San Diego County Monitors Hospital Capacity But Not Everyone Agrees How To Track It
Editor's note: In an ongoing series, KPBS is examining data tracked by the county to monitor coronavirus in the region.
Friday, October 16, 2020
Photo by Tarryn Mento
The "spaceship" is on the fifth floor at Sharp Chula Vista Medical Center. Staff coined the cosmic nickname for the intensive care unit after noisy but crucial negative pressure systems were installed.
The suction in every room keeps contagions from seeping into the hallway and allows Sharp to safely host COVID-19 patients in any of its ICU beds.
California Gov. Gavin Newsom relies on a data-driven process that controls statewide restrictions on activities during the public health crisis, but the county metrics could trigger local decisions to impose further limits. A KPBS review of the county’s tracking system revealed San Diego government and health care leaders don’t always agree on how to count crucial resources, like hospital beds.
Digital hues of gold, green and black on a computer screen tell staff the status of every ICU room at Sharp Chula Vista.
Danisha Jenkins, director of critical care services, said the electronic bed board shows live updates on whether a bed is ready to save a life or just lost a life.
Early in the pandemic, capacity got so tight they transferred some patients to other Sharp hospitals. Nurses from UC San Diego Health even delivered baskets of snacks — from Cheez-Its to seaweed crisps — to keep up the Sharp team’s energy.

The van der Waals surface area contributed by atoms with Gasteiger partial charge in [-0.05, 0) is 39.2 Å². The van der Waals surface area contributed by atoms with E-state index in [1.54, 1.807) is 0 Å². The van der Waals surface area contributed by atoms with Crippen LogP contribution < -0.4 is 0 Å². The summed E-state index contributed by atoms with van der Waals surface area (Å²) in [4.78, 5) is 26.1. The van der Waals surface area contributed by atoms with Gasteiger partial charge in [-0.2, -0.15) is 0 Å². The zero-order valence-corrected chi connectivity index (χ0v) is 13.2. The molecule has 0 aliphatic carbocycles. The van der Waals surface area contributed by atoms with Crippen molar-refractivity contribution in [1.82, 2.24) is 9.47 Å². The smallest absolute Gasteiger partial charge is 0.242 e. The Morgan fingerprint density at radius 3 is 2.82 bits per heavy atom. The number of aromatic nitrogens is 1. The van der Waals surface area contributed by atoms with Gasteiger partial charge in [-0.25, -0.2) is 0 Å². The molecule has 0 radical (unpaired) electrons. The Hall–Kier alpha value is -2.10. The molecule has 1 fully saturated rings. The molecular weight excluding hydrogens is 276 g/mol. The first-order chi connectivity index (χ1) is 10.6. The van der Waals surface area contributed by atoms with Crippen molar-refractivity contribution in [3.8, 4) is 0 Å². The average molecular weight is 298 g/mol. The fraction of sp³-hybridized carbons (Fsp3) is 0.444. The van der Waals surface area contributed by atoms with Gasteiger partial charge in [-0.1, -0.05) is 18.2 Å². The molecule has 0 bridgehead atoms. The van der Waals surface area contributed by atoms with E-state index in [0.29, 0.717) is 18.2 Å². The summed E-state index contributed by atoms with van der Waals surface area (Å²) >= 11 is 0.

“Everyone was crying — the nursing community, especially during these times, is strong and powerful,” said Jenkins, a former nurse manager at UCSD.
Hospital and ICU capacity
ICU beds are tallied in addition to overall hospital capacity. However the ICU bed count focuses on vacancies — San Diego County set a threshold of 20% of beds available, regardless of staff. Capacity of all hospital beds is measured by occupancy. The goal is to stay below 80%.
The county's public health team wants at least 20% of the region’s ICU beds to be open or else it may consider restrictions to help reduce community spread. The level hasn’t fallen below 27% since the county set the metrics in late May.
While the health officials tally the number of empty, clean beds as available, Jenkins said it's more realistic to track the number of beds a hospital can staff.
For example, she said Sharp’s “spaceship” may have 40 unoccupied beds, but could only have enough staff for 30. That means beds that the county considers available may not always be ready to accept patients right away.
“If a hospital has 300 licensed beds, that doesn't mean at any given point they're staffed fully for 300 beds,” said Dimitrios Alexiou, CEO of the Hospital Association of San Diego and Imperial Counties.
Alexiou said closing the gap between open and staffed beds is not an unfamiliar situation; hospitals often have to add shifts and temporary workers for a surge of patients.
“If we got to the point where we didn't have (staffed) beds available, we would continue to work to find staff — it's what always happens,” Alexiou said.
The county wouldn’t agree to an interview but provided answers through email. Health and Human Services Agency spokeswoman Sarah Sweeney said, “Tracking ‘staffed’ beds will always look like the hospitals are almost out of beds and doesn’t accurately account for their ability to rapidly increase capacity and staff.”
Counting on hospitals
Hospitals report daily bed counts and scores of other data to San Diego County before most people have their morning coffee.